In a pro-career spanning 40 years and 5 countries, Cincinnati-born jazz guitarist Greg Chako has released ten albums and played countless shows around the world. He currently writes a bi-weekly column for BloodMakesNoise but as well he is in the process of re-releasing his entire back catalog and making new albums. We sat down with Greg to talk about the re-release of his 2005 album "Where We Find Ourselves" which comes out on all streaming services on August 12th 2022. 

Where and when was "Where We Find Ourselves" recorded?  

It was done over a weekend in Singapore in 2005 while all of the members including myself were living in Japan. We talked initially about recording in Japan, but it was complicated for me to find the appropriate place and situation there. I’d already developed a successful history and friendship with engineer John Herbert of Lion Studios in Singapore. He had recorded all but one of my previous 5 CDs. I decided to fly us all down to Singapore for what’s called a “lock-out,” which means that the engineer would open the studio solely to us for the period of time booked. It was quite the adventure, especially for the other members who unlike me, had never been to Singapore before. 

We arrived Friday night, put our instruments into the 2nd floor of the industrial building the studio was located in, and then Saturday and Sunday we came in around 11am and worked until 11pm. By Monday,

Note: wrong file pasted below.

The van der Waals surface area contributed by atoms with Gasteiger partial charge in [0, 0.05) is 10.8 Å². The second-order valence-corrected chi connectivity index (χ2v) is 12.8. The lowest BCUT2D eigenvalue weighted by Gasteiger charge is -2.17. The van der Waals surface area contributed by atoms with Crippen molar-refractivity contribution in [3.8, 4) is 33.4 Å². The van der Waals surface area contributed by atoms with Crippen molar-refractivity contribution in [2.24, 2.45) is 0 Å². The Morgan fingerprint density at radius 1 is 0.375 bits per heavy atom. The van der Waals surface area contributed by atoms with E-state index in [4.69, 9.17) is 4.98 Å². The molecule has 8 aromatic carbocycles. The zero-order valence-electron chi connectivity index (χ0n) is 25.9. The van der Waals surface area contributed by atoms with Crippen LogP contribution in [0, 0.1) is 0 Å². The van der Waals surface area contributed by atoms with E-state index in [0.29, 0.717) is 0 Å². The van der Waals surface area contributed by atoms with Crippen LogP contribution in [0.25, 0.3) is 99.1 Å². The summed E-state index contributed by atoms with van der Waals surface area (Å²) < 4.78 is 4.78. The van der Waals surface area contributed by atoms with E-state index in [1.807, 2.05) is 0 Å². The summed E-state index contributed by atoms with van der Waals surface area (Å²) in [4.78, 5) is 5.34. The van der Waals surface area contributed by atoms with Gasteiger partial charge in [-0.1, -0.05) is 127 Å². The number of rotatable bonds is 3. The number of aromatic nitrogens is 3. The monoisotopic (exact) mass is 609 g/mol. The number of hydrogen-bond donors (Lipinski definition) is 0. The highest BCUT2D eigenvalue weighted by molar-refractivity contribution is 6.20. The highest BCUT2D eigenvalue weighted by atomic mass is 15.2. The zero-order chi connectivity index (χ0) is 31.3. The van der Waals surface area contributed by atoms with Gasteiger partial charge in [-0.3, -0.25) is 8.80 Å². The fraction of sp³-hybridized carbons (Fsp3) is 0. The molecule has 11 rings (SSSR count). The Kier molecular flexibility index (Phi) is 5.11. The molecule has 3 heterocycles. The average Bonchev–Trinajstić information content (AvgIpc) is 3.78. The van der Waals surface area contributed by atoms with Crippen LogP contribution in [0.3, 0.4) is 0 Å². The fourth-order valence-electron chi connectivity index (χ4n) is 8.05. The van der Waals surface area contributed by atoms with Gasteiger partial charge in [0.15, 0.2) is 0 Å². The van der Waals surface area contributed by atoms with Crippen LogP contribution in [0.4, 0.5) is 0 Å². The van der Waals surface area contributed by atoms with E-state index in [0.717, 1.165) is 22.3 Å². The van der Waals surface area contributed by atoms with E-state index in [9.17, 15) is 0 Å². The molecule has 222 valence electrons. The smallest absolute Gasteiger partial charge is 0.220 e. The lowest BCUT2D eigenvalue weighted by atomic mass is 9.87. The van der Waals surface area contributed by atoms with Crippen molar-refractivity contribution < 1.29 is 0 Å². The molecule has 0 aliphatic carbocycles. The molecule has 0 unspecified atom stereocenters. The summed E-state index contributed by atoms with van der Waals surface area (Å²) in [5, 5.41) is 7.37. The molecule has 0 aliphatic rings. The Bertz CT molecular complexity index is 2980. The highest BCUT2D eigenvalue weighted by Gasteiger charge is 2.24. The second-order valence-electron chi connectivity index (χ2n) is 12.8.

99% of the tracking was complete and most of the members returned home to Japan. I discovered later after the fact that none of them thought it was likely for us to complete it in such a short amount of time . . . my music can be fairly challenging to play, to say the least! 

All songs were first takes, except Wave of Love which we played twice. 

Describe the writing process for this record and the era in your life in which it was written? 

Half the material was written in 2001 after recording Integration, during which my sax player at the time commented that my approach to standards was refreshing, so why didn’t I record some? Instead, I chose songs that I liked to solo on and composed new melodies and harmonies for them. Those standard-based tunes laid dormant for a few years until the opportunity to record this album came about in 2005. 

In 2003, after a successful steady gig in China, I went completely off the music scene for over a year while battling my wife’s cancer and adjusting to a new, challenging life in Japan. She made the ultimate transition from life as we know it on July 29th, 2004, exactly 4 years (to the day) after our wedding celebration party. The completely original music on this album was composed during her final months and in the months of 2005 leading up to this recording date. Because of that life struggle, this recording was particularly difficult emotionally for me, and physically too, since I had not been playing regularly at all. Without the benefit of regular gigging and practice, I felt “out-of-shape” and self-conscious about my guitar playing, however, I did then and still do now have every confidence in the writing itself. 

Another notable aspect of this album is the inclusion of 2 vocal numbers. I have always enjoyed communication with words, and though I am not a singer, I do feel that lyric writing is a natural, logical development of my creative personality.